Exploring a solution to save city sports
Last week when I suggested the Chicago Public Schools look into corporate partnerships to support sports programs, it didn’t seem like such a revolutionary idea.
And it turns out Mike North was there first, with a proposal more detailed than mine. North is best known as a sports talk host, but unlike some of his colleagues, he has a pretty good working knowledge of preps as well as colleges and the pros. North, who’s currently heard on WIND and XM satellite radio, also is an assistant basketball coach at Notre Dame and has contacts with several North Side Public League schools.
The last time CPS was in budget crisis mode, then-CEO Ron Huberman floated the idea of dropping lower-level sports. North crunched some numbers and came up with a proposal called Save Our Sports (S.O.S.). The idea was to work with all kinds of businesses — from multinational heavyweights like McDonald’s down to the corner pizza place — to bring corporate sponsorship to Public League sports.
North envisioned having a board of directors to oversee the enterprise, with representatives from the City Council and private business. And he foresaw prominent individuals investing on their own.
There were actually three proposals:
* No. 1 would have covered sponsorship for an individual Public League high school at three levels. Gold sponsorship would go for $250,000 and get the sponsor’s name on the back of uniforms; silver ($50,000) would earn a patch on the front of uniforms; and bronze ($25,000) would mean a patch on the shoulder.
* No. 2 would have one business sponsor an entire school’s athletic program. North put that ballpark number at $300,000 per school.
* No. 3 would have one sponsor cover every sport at every school; at the time of the proposal, that would have cost roughly $15.9 million for what were then the 53 Public League members. Or alternately, a company could pay $500,000 to cover one sport for every CPS school.
The numbers may have shifted in the few years since North pitched his ideas, but they’re probably not so much different now.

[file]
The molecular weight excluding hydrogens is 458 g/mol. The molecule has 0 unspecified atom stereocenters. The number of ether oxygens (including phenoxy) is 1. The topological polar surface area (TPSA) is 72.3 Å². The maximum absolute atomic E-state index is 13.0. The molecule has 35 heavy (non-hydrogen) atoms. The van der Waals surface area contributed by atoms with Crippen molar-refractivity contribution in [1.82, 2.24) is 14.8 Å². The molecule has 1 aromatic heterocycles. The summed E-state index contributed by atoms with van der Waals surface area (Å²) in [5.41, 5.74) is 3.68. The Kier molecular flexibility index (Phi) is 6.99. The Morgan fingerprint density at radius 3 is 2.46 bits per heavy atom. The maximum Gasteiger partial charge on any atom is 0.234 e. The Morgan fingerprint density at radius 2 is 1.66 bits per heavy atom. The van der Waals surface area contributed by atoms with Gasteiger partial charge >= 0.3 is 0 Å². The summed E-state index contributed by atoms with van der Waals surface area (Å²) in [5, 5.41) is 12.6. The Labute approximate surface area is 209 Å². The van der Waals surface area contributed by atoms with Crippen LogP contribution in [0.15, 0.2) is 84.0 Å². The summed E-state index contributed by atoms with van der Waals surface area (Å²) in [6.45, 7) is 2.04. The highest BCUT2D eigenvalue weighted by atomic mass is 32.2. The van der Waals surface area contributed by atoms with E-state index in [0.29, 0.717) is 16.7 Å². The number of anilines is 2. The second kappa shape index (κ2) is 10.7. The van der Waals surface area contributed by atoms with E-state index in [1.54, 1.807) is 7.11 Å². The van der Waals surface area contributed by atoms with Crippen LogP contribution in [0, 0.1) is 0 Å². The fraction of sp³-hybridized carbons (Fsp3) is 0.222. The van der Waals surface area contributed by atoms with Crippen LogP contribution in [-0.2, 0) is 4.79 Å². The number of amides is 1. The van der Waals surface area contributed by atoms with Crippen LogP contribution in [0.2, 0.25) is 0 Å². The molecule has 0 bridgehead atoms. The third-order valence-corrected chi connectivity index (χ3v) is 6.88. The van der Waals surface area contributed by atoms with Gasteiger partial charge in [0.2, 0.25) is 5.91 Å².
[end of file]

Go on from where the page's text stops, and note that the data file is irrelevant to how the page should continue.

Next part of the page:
So do the cost-benefit analysis; CPS officials say they’re looking at deficits from $600 million next school year to $1 billion and $1.3 billion the following years.
Eliminating all sports, not just the lower levels as Huberman envisioned, would barely dent those shortfalls. But they could have disastrous consequences for Chicago’s kids, who need safe havens now more than ever. And yet, if there’s a way to keep these programs going at no cost to the taxpayer, why not explore it? That way dollars could be freed up from sports to support other worthy programs.
North was able to get a meeting with CPS officials to pitch his ideas. While some expressed interest, they also balked at some parts of the proposal, including the idea for independent oversight and North’s compensation – he asked for 15 percent of the money he raised.
It’s hard to see what the problem was. The use of rain-makers to raise money isn’t exactly a revolutionary idea. And as North points out, community members already wield influence on local school councils.
It’s a creative solution to a serious problem: how to preserve a well-rounded educational experience for the city’s public school students in the face of unprecedented financial challenges for the city and the state.
“If they take sports, the city’s done,” North said.
That doesn’t have to happen, if CPS officials have the vision and courage to consider the solutions offered by North and others who have the kids’ backs.